11

The Shulchan Aruch rules (YD 373:2) that the prohibition of contracting impurity from a corpse does not apply to female descendants of Kohanim. His source is the Mishna in Kiddushin 1:7 which lists 3 biblical prohibitions which do not apply to females: this one, destroying the 5 corners of one's beard, and rounding off the corners of one's hair ("peyos").


11

This is a matter of dispute in the Mishna Oholos 2:2. Rabbi Eliezer says one quarter kav worth of ash does transmit impurity, whilst the Sages say it does not transmit impurity at all. Rambam (Hilchos Tumas Meis 3:9-10) rules like the Sages.


10

Per the Shach in Yorah Deah Siman 369:2 and the Taz in 369:4 since in current times there is no Tahara in Eretz Yisroel therefore there is no additional prohibition for a Kohain to leave Eretz Yisroel over a non Kohain.


10

Rabbi Isaac ben Sheshet was asked (Responsum 425) why no rabbinic edict requiring unmarried women to regularly purify themselves in the Mivka was ever enacted in order to minimize the transgressions of those who engage in extra-marital sexual contact. (I note the whole basis of the question is that in the days when women regularly or even semi-regularly were ...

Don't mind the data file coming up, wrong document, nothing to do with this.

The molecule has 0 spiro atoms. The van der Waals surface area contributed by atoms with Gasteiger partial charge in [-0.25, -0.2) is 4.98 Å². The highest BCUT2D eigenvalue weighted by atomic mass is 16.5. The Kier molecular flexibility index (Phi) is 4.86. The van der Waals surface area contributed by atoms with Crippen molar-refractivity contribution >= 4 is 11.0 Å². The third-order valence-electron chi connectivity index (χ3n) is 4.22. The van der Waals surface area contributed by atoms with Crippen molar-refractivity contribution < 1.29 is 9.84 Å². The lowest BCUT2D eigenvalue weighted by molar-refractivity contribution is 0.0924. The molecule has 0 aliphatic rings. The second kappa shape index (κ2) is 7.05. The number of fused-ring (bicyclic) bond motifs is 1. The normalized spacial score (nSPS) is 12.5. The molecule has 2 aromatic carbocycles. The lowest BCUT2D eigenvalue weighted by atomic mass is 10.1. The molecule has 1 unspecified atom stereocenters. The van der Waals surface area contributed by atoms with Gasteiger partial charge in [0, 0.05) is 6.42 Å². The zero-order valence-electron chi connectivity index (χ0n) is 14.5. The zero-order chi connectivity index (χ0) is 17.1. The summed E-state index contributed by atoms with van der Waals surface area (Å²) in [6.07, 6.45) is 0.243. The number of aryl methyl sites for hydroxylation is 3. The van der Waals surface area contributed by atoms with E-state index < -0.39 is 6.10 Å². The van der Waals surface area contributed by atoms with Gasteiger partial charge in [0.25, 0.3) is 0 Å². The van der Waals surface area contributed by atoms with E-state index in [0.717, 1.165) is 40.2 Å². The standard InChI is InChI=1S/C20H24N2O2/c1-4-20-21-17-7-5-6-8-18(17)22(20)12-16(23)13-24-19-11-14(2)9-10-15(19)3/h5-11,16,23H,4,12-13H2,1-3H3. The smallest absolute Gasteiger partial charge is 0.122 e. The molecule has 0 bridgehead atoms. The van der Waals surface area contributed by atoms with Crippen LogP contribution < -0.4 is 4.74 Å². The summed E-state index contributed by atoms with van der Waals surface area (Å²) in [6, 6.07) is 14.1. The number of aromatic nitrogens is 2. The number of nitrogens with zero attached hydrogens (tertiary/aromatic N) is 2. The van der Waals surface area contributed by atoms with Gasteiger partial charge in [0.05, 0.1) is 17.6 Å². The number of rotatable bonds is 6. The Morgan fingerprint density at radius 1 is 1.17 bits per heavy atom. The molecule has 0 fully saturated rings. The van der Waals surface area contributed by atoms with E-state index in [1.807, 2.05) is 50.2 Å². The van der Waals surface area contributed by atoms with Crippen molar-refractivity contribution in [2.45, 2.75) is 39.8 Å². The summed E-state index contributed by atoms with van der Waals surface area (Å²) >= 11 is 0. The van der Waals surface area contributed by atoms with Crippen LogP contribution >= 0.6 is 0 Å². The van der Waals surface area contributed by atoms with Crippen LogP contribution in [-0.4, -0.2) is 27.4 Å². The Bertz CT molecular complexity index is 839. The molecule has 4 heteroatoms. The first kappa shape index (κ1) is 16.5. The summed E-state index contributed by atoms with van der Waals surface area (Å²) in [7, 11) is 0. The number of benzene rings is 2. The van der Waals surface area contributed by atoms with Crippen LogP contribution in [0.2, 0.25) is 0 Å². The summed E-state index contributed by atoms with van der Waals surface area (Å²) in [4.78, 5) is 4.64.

9

Tosafos (Zevachim 102a, ד"ה אני מסגירה) asks this and leaves it unresolved. Netziv (to Sifri on this verse) suggests two possibilities: True that she'd be tahor, but she'd be in a state of suspense (not knowing what the outcome would be) until there is a kohen available - a yet-to-be-born son (or grandson) of Elazar or Isamar - who could check it and make ...


8

First of all: the behavior you describe is wrong. Let's make that entirely clear. I can think of two-and-a-half justifications people may use, to better understand the phenomenon (if it truly is a phenomenon). 1a: Halachically speaking, the Biblical prohibition of "nida" per se only applies to Jewish women. (See Rambam Issurei Biah 4:4). (Rabbinically, all ...